After reading about the new CSS backdrop-filter I decided to see how much work would be involved to create an iPhone like interface using HTML, CSS, and React.
Configuring a Raspberry Pi Zero for the first time just got a lot easier.
When you read about using Raspberry Pi cameras as part of your home security system, most of the information you will find will point you in the direction of running motion which is the de-facto standard for doing video motion detection on Linux. There are also variants of motion such as MotionEye or motionEyeOS which provide a nicer UI on top of motion.
Motion requires some horsepower to handle the video processing to detect motion, and also to run the web server and other features. On the modest hardware on the Raspberry Pi, I was only able to reliably achieve 4-10 frames-per-second at 800×600, depending on the Raspberry Pi model in use.
Using this technique below, my camera system is now able to get the full resolution for each Raspberry Pi camera which is 1920×1080 at 30 frames per second.
Sometimes it’s a pain to keep track of your Raspberry Pi’s IP address. Maybe you want to plug it in on a work or friend’s network without having to plug in a keyboard and mouse. This technique is what I am using to know the IP address of my Raspberry Pi’s no matter how often they change or what the IP address is.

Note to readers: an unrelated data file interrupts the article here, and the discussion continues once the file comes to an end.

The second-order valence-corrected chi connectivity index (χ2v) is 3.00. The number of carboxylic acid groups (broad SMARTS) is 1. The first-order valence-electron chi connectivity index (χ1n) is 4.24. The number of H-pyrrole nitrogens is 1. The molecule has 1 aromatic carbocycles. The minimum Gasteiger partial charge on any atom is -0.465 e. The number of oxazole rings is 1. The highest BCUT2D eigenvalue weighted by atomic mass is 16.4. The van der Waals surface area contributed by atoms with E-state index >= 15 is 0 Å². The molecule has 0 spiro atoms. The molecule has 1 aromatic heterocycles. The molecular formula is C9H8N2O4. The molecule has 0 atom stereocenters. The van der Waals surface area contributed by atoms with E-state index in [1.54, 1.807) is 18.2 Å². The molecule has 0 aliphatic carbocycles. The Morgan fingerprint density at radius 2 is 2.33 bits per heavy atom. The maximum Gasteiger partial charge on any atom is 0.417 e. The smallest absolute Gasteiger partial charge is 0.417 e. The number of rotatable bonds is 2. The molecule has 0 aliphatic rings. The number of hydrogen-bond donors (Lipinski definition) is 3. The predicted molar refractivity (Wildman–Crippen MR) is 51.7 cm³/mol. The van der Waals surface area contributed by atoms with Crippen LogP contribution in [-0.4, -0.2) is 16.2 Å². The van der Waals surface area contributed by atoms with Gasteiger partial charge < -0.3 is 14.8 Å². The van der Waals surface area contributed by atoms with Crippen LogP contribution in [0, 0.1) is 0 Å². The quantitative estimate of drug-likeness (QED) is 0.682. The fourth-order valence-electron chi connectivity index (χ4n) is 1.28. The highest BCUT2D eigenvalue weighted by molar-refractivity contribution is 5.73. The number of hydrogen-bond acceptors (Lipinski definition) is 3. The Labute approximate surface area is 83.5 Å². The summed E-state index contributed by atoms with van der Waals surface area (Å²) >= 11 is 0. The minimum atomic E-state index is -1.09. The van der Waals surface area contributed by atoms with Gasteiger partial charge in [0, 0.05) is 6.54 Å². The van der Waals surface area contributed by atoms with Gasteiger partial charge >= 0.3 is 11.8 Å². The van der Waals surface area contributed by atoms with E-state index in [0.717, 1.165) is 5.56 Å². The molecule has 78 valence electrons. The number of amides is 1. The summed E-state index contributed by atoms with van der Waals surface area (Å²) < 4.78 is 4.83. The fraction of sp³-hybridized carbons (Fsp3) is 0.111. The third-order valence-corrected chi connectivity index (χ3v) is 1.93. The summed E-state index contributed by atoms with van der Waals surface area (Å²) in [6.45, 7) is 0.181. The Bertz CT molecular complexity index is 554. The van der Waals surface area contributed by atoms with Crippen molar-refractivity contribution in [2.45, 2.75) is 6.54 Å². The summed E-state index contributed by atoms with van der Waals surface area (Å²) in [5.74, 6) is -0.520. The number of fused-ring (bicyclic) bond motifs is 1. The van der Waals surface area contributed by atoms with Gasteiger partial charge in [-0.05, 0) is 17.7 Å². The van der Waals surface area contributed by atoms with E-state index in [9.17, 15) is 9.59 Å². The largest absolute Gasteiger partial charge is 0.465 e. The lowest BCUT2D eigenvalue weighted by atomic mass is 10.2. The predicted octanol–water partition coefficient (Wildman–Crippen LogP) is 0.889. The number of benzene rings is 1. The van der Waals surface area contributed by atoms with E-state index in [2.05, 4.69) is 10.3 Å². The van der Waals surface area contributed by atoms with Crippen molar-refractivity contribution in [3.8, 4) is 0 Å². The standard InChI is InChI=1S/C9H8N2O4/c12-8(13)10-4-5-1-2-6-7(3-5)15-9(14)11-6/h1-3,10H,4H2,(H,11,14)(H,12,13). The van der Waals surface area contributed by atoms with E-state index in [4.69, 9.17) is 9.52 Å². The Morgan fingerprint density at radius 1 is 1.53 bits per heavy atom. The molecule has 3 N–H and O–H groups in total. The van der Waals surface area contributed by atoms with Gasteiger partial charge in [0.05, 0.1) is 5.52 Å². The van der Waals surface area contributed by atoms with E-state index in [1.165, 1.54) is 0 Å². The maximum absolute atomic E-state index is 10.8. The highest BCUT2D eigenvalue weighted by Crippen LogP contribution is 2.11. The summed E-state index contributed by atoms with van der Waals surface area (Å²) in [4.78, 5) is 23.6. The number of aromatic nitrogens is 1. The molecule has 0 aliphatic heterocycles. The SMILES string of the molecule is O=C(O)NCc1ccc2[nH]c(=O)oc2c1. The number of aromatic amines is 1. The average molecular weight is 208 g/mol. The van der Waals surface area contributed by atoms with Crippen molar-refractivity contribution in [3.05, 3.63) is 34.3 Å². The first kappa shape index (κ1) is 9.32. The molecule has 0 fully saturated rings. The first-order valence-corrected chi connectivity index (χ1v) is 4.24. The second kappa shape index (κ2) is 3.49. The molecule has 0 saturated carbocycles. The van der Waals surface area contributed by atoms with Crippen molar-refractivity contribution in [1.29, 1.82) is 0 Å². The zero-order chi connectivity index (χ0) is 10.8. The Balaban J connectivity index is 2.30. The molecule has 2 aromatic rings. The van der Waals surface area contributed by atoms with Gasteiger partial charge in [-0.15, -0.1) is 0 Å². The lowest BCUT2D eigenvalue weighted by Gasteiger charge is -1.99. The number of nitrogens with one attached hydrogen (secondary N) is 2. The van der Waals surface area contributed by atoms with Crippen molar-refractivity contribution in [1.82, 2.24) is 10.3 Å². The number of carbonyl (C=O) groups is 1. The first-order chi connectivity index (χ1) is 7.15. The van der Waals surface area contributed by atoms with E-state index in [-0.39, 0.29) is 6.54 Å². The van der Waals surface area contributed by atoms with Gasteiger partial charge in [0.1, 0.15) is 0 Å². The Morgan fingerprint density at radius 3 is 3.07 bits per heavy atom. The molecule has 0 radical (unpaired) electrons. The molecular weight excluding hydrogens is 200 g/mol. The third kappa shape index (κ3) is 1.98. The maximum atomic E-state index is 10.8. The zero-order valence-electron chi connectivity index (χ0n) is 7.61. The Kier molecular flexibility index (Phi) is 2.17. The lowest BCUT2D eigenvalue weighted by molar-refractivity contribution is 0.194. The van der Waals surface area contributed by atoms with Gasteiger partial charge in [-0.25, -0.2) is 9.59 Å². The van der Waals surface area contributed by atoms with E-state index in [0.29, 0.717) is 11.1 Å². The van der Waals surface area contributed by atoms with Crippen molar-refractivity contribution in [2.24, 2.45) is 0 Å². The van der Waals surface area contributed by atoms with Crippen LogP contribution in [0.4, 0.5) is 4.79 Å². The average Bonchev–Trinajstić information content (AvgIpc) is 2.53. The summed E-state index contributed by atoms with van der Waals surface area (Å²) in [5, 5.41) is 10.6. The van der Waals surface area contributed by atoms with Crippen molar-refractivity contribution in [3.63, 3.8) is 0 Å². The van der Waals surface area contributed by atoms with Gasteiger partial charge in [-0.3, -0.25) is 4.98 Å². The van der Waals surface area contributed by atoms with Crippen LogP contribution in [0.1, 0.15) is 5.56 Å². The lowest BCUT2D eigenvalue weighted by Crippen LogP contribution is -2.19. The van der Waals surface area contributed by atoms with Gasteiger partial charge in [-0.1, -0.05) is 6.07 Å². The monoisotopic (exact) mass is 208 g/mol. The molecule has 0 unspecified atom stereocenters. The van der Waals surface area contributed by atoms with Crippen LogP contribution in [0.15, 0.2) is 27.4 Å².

This is how to create a OS X El Capitan installer on a flash disk or external disk.
Download OS X El Capitan from the App Store. When it finishes downloading, quit the installer. The “Install OS X El Capitan” application should be in your /Applications folder. On a side note even if you do not create a bootable installer, it’s a good idea to get a backup of this installer before running it. After upgrading your system, the installer will remove itself.
Format a flash stick Mac OS Extended (Journaled) with GUID Partition Table
Name the disk “Untitled”. Simply because the command below references the disk by the “Untitled” name.
In Terminal, run:
sudo /Applications/Install\ OS\ X\ El\ Capitan.app/Contents/Resources/createinstallmedia –volume /Volumes/Untitled –applicationpath /Applications/Install\ OS\ X\ El\ Capitan.app –nointeraction
I found that it is pretty easy to bypass 2-factor auth on Yahoo services. With 2-factor enabled, and access to the user’s passwords, there is a way to take over an account without 2-factor ever being contacted. This behavior is as designed, but I think the process could use some improvement.
If you use Zoom controls from Accessibility system pref, and using an external monitor, you may have experienced *very* slow performance after upgrading to Yosemite.
One workaround is to set Zoom Style to “Picture-in-picture”.
tcpdump out ASCII characters and not see headers
-s Snap Length – Grab the entire 1500 byte packet
-l stdout line
When you touch the Messages title bar, then click somewhere else on your screen, the messages app will move as if you dragged it. Such a strange bug and it was not sadly addressed in 10.10.1. Reproducible on any Mac, every time. How this could slip past QA is beyond me.